Meritropolis by Joel Ohman is a dystopian novel that will appear to be in the vein similar to The Hunger Games. Like most dystopian novels, including two reviewed previously in this blog, Meritropolis runs along the familiar theme of a barely-in-adulthood main character, Charley battling against an unjust post-apocalyptic system. This same system prior to beginning of the novel sent Charley’s brother to his death. The regime under which Charley and others live scores all of its inhabitants, including those yet to be born, numerically. Only the high scorers are valued as breeders, leaders, workers, hunters, and the like. High scoring though is not limited to possessing a genius intellect. The prowess of war and dashing good looks pump up scores. Illness, age, disability are taboo in Meritropolis. Even young children are not granted exemption. Low scorers are zeroed (i.e. left to be killed by mutant animal combinations) in an oft-repeated public gate ceremony.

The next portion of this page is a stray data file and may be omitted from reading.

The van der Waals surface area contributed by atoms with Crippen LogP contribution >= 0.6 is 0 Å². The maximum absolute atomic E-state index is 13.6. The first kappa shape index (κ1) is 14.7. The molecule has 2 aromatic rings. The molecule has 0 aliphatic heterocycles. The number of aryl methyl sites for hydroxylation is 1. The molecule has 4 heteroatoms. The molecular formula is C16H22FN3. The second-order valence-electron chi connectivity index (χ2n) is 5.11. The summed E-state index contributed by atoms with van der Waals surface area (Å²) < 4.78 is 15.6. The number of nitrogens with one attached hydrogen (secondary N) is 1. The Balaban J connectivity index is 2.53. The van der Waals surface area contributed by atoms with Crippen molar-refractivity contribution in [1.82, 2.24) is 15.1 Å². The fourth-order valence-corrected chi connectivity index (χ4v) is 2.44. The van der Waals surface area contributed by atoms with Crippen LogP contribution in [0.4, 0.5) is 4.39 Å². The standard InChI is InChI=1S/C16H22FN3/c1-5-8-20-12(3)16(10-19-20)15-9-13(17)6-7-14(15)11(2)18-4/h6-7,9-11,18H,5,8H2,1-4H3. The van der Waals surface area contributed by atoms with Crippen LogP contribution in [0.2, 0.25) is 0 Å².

There is a hint of young love as well as issues of teenager lust present, though not as all consuming as one would think given Charley’s youthful age. This is not to say that Charley is a Sheldon. Far from it. Charley is a handsome, cunning fighter, who can get along with almost anyone, no matter how low their score. In a way, Charley is nearly a perfect protagonist. His only flaw is his use of big words, which did not seem to fit in with Charley’s character.
Meritropolis is classified as a YA dystopian novel and for the most part, it is. The violence, both the amount and graphic nature, push the novel past a PG rating, though. The excellent battle scenes have a Roman or early Greek feel notwithstanding the mutuant animal combinations. This is where Ohman excels. I can see a line of animal action figures on store shelves in the near distant future.